I'm going in mostly for warm shades in the areas where I grow my species Tulips, so don't have many in the pink or purple range, but there are some really gorgeous kinds in that color palette. 'Persian Pearl' (above) is one such, a variety of Tulipa humilis in jewel tones of magenta and deep yellow, the outer petals flushed with silver-grey.
Tulipa bakeri 'Lilac Wonder' is another in that part of the color wheel, but softer and sweeter with lilac pink petals opening to reveal a golden yellow blotch. Easy and prolific, a good one for newbies.
I can't get enough of this little one... it's Tulipa orphanidea subspecies whittalii (sorry folks, no common name). Which is indeed a mouthful for such a little flower. But it packs a substantial color punch, with burnt orange petals that are accented by black and olive markings on the inside of the cup. Really cute coming up through low-growing perennials like Sedums or Creeping Phlox, and reliably perennial for me in my terraced beds that drain well and bake in the summertime.
Lastly, my very favorite that I've grown (so far)... the Woodland Tulip, Tulipa sylvestris. Very happy here on a sandy loam bank in part shade, among Forget-Me-Nots, Epimediums, Crested Iris, Japanese Woodland Peonies and other like-minded companions. This one truly has the bearing of a wildflower with its slightly nodding flowers that move in the breeze. It's a very adaptable species, ranging naturally all the way from Portugal and North Africa, through the Near East and into parts of China.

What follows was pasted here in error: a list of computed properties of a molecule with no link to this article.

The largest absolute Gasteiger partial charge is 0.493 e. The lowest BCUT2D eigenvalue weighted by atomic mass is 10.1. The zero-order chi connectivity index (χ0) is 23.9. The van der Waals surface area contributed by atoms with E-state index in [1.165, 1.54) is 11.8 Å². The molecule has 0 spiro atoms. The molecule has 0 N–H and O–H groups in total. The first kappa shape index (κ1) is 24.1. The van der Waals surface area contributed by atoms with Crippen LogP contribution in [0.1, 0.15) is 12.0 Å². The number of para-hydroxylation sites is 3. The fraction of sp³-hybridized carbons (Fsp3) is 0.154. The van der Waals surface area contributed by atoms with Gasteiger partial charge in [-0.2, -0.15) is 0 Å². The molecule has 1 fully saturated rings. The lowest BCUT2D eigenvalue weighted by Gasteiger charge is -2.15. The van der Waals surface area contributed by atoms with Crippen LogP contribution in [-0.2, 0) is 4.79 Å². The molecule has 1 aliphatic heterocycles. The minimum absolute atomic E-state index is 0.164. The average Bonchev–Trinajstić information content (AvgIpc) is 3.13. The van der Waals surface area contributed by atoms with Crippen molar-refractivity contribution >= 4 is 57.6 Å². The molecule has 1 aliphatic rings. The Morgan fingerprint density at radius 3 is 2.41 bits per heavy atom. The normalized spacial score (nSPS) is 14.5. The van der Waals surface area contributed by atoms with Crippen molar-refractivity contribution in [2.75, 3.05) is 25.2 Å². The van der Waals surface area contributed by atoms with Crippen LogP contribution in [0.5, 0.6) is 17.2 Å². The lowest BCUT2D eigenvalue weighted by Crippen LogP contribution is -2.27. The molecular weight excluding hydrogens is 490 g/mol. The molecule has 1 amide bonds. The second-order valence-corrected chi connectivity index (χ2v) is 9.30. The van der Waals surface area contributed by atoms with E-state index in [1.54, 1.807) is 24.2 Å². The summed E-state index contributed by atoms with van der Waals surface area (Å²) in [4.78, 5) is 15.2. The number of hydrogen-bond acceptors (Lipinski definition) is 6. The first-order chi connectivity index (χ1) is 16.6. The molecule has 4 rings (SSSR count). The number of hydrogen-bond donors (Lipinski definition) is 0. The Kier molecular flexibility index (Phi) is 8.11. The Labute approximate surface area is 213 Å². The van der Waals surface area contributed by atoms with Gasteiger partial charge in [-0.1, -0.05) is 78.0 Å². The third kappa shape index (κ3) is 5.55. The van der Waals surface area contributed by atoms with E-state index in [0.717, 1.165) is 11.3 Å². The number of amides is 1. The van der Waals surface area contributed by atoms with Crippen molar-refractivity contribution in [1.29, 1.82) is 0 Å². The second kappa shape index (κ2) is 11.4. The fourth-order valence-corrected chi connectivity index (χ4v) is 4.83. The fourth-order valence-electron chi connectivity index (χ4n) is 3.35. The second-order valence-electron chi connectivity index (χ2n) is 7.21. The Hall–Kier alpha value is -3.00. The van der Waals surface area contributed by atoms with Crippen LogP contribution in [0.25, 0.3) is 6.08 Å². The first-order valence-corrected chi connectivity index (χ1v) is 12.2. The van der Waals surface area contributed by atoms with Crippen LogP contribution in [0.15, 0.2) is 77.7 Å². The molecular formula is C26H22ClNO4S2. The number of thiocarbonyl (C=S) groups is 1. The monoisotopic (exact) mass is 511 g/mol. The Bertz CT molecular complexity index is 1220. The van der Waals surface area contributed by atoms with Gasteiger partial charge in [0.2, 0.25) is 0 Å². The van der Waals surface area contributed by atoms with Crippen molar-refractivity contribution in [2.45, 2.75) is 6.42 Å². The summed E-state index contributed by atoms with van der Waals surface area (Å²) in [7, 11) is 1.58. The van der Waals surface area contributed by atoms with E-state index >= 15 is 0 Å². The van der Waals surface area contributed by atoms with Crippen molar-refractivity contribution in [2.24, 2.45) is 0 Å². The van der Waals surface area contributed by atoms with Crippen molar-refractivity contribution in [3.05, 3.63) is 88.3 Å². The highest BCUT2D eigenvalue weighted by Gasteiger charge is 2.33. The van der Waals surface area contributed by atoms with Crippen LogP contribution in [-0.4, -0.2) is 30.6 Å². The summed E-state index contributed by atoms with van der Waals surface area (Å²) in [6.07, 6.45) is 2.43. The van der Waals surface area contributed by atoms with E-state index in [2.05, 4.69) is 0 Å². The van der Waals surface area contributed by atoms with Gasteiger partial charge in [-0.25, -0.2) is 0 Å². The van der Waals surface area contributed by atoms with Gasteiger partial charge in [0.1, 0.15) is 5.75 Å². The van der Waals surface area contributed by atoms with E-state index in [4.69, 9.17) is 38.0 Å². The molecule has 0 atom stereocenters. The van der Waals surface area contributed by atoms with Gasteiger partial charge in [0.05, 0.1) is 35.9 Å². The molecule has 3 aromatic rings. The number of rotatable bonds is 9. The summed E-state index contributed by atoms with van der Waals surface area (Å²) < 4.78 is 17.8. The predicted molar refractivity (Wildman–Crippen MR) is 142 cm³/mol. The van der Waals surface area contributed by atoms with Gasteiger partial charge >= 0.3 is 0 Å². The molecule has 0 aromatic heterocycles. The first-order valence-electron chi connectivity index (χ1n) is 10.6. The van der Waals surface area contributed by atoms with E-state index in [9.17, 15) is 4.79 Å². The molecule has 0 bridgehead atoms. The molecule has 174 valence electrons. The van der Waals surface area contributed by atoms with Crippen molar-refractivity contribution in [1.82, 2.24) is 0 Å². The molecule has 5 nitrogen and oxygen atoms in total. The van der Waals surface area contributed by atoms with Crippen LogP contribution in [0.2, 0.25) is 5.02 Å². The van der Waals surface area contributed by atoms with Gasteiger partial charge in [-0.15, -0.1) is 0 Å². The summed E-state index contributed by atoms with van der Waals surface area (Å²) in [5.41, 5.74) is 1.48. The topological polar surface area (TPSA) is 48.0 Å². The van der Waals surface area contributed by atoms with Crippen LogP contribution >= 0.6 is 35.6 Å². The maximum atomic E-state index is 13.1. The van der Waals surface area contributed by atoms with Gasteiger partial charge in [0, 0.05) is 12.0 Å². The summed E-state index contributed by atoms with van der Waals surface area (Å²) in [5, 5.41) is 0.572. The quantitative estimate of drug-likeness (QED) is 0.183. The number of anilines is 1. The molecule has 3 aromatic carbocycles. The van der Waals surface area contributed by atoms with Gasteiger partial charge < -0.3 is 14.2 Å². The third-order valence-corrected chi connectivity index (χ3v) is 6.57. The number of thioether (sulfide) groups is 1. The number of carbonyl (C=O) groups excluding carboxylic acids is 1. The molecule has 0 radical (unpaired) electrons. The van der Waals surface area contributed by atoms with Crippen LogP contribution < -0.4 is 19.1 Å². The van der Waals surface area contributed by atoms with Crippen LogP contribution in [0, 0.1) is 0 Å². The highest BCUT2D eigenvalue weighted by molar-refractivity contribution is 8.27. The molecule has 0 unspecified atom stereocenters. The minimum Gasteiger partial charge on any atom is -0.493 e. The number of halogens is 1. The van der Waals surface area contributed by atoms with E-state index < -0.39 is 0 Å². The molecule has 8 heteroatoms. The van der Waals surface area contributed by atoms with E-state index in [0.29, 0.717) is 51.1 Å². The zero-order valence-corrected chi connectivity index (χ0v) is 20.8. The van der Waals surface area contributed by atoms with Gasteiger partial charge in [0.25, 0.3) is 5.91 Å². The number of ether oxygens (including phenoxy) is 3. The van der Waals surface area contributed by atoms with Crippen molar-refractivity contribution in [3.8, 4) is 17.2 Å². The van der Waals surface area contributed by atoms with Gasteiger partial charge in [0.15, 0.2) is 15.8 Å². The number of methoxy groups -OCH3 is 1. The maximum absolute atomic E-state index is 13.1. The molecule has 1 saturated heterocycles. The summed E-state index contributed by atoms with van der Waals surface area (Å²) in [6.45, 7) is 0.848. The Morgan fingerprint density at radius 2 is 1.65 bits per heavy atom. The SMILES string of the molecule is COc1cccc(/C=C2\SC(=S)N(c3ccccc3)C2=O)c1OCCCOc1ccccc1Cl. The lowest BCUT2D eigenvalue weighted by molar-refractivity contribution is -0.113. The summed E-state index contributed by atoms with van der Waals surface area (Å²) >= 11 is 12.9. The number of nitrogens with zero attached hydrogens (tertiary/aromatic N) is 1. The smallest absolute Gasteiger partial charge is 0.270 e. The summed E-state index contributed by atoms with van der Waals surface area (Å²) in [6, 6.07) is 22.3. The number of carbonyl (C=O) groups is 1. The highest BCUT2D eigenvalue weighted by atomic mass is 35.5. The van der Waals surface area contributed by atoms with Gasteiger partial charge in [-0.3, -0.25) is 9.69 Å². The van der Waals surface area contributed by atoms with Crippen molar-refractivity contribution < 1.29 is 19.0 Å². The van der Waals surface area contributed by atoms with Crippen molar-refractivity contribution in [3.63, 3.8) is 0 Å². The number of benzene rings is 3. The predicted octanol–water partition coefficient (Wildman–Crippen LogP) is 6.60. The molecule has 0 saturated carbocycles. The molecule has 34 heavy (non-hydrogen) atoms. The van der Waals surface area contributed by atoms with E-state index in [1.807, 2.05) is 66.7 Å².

One more reason to try these: they're relatively cheap to buy... 25 bulbs will typically run under $10, so you can afford to plant in quantity and experiment. Success is not assured, but likely, if you can provide their minimal requirements... all of them will bloom the first season and with a little luck some of them will find that your garden suits them very well, and remain permanent residents.
The few I've profiled here are only the ones with which I have some familiarity. There are many, many others that are available from the popular bulb merchants and, with a little searching, from specialist growers. If you want a real treat, take a minute to look at the slide show at tulipsinthewild.com. Breathtaking photographs of Tulips in their native settings, with an interactive map showing their distribution.
Easy, prolific, inexpensive, colorful and fascinating... with so many things going for them it's hard to understand why more gardeners don't give these wonderful little bulbs a try. Maybe you'll be prompted to order a few this fall and, next spring, you'll see why I'm so enthusiastic about growing them.
Another wintry week, following on teasing breaks in the weather that only hint of things to come.
It's a good time to get away, briefly, for those of us fortunate enough to be able to travel. For the rest of us, it's an endurance test.
Still, I wouldn't trade our winters for something less definitely seasonal. Just last week I was back home in Louisiana, where the camellias were glorious and the saucer magnolias, sweet olive, and winter honeysuckle were all in full flower. But it was damp and cloudy, with a wet chill that permeates everything... typical Deep South winter weather. And with the woods full of pine, holly and magnolia, there's (dare I say it) an unrelenting greenness to the landscape that made me miss our stark and spare northeastern winter.
Make no mistake, I'm as anxious for spring as anyone. But before the warm weather arrives, with its rush and push of growing things and the attendant tasks, I'd like to pause and appreciate this most unloved of seasons.
To gardeners, these are the gifts of a harsh, definitive winter. . .
Welcome to Sempervivum, an opinionated, sometimes informed and completely unqualified journal of gardens, plants and plantings by artist-gardener Robert Clyde Anderson.